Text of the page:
Retirement, contrary to popular opinion, is not the time in which your satisfaction with life declines and your health deteriorates. Instead, it’s the exact opposite: Retirement is likely to improve your overall happiness and health, according to a working paper from the National Bureau of Economic Research.
And that improvement happens immediately, according to the authors of the paper, Aspen Gorry and Devon Gorry, both professors at Utah State University, and Sita Slavov, a professor at George Mason University.
But is it so obvious that retiring is better than working, and that you start to feel happier and healthier as soon as you retire?
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Below, Aspen Gorry answers our questions about the study, its implications and what those planning for retirement should take away from the study.
Question: What were the study’s goals?
Answer: We wanted to study the effect of retirement on people’s well being and health as well as their health-care utilization. This question is really difficult to assess in the data because when people are faced with poor health, they often retire. Thus, looking at the raw correlation between people’s health and retirement status can give a misleading picture. If unhealthy or unhappy people are more likely to retire it will appear that retirement is bad for health and happiness. We wanted to know the causal effect of retirement on these outcomes. Beyond the importance to individuals as they make retirement decisions, the answers to these questions are also important for policy as countries decide whether to extend Social Security eligibility ages since health-care costs are often paid by the government.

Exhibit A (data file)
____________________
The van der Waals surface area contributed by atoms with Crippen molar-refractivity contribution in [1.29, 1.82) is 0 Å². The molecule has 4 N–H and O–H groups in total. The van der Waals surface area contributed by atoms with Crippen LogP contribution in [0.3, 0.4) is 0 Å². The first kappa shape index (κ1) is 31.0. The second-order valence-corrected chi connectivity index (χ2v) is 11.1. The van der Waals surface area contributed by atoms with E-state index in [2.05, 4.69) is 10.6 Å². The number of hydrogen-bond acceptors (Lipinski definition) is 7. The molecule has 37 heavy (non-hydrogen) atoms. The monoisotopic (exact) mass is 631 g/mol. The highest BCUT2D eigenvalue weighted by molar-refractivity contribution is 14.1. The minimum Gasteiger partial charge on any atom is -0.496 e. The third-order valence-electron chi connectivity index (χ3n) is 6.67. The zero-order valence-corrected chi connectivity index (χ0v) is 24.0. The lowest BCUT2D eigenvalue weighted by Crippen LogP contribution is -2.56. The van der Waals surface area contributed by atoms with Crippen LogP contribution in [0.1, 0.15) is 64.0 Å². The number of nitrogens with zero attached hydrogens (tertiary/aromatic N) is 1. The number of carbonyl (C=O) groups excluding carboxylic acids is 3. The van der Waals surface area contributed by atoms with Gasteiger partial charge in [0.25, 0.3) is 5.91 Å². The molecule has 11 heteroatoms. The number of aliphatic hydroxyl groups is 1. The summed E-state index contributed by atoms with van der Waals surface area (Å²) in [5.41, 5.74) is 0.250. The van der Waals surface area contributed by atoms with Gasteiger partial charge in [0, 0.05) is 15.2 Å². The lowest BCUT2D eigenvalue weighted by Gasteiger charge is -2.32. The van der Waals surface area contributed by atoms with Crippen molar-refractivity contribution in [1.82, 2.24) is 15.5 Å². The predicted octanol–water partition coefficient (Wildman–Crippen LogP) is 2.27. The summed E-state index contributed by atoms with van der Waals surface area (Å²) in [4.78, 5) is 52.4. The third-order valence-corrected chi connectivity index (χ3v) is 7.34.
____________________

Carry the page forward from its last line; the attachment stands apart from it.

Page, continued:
Can you describe your findings?
We find that retirement improves both happiness and health. We find that life satisfaction improves immediately upon retirement and these effects are long-lasting. While we don’t find immediate effects on measurable health outcomes, we do find positive health impacts four or more years beyond retirement. This finding is consistent with the idea that health changes slowly over time so that retirement can have long run health benefits. We find no effect of retirement on health care utilization.
What surprised you most about the findings?
We were surprised that the positive impact of retirement on reported well being was long lasting as many life events have been found to have only short-run effects that fade over time. Past studies also haven’t found measurable health impacts of retirement so the fact that there are long-run health benefits is a new finding. We believe that this finding is the result of data that covers a longer time period. Finally, our findings suggest that these health benefits are not the result of increased health care utilization as most measures of utilization are not affected by retirement.